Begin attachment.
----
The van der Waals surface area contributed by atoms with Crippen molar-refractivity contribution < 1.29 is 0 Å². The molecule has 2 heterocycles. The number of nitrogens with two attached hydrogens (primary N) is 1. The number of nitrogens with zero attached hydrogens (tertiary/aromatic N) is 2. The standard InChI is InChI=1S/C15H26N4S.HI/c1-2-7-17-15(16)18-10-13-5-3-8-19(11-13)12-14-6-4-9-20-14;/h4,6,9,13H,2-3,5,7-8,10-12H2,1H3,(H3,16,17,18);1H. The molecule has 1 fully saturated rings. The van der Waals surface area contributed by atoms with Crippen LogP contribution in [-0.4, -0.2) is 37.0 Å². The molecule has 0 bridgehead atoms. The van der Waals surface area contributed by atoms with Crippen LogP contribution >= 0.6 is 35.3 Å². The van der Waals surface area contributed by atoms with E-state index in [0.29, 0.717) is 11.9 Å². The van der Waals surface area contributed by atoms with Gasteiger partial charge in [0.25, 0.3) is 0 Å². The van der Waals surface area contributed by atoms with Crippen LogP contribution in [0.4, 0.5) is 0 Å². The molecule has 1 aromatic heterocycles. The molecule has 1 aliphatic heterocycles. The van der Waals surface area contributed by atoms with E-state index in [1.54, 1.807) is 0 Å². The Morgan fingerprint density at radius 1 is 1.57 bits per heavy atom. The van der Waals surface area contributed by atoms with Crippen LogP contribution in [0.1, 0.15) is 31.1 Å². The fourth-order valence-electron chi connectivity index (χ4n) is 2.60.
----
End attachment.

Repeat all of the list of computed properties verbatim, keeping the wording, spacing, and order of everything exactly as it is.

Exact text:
The van der Waals surface area contributed by atoms with Crippen molar-refractivity contribution < 1.29 is 0 Å². The molecule has 2 heterocycles. The number of nitrogens with two attached hydrogens (primary N) is 1. The number of nitrogens with zero attached hydrogens (tertiary/aromatic N) is 2. The standard InChI is InChI=1S/C15H26N4S.HI/c1-2-7-17-15(16)18-10-13-5-3-8-19(11-13)12-14-6-4-9-20-14;/h4,6,9,13H,2-3,5,7-8,10-12H2,1H3,(H3,16,17,18);1H. The molecule has 1 fully saturated rings. The van der Waals surface area contributed by atoms with Crippen LogP contribution in [-0.4, -0.2) is 37.0 Å². The molecule has 0 bridgehead atoms. The van der Waals surface area contributed by atoms with Crippen LogP contribution >= 0.6 is 35.3 Å². The van der Waals surface area contributed by atoms with E-state index in [0.29, 0.717) is 11.9 Å². The van der Waals surface area contributed by atoms with Gasteiger partial charge in [0.25, 0.3) is 0 Å². The van der Waals surface area contributed by atoms with Crippen LogP contribution in [0.4, 0.5) is 0 Å². The molecule has 1 aromatic heterocycles. The molecule has 1 aliphatic heterocycles. The van der Waals surface area contributed by atoms with E-state index in [1.54, 1.807) is 0 Å². The Morgan fingerprint density at radius 1 is 1.57 bits per heavy atom. The van der Waals surface area contributed by atoms with Crippen LogP contribution in [0.1, 0.15) is 31.1 Å². The fourth-order valence-electron chi connectivity index (χ4n) is 2.60.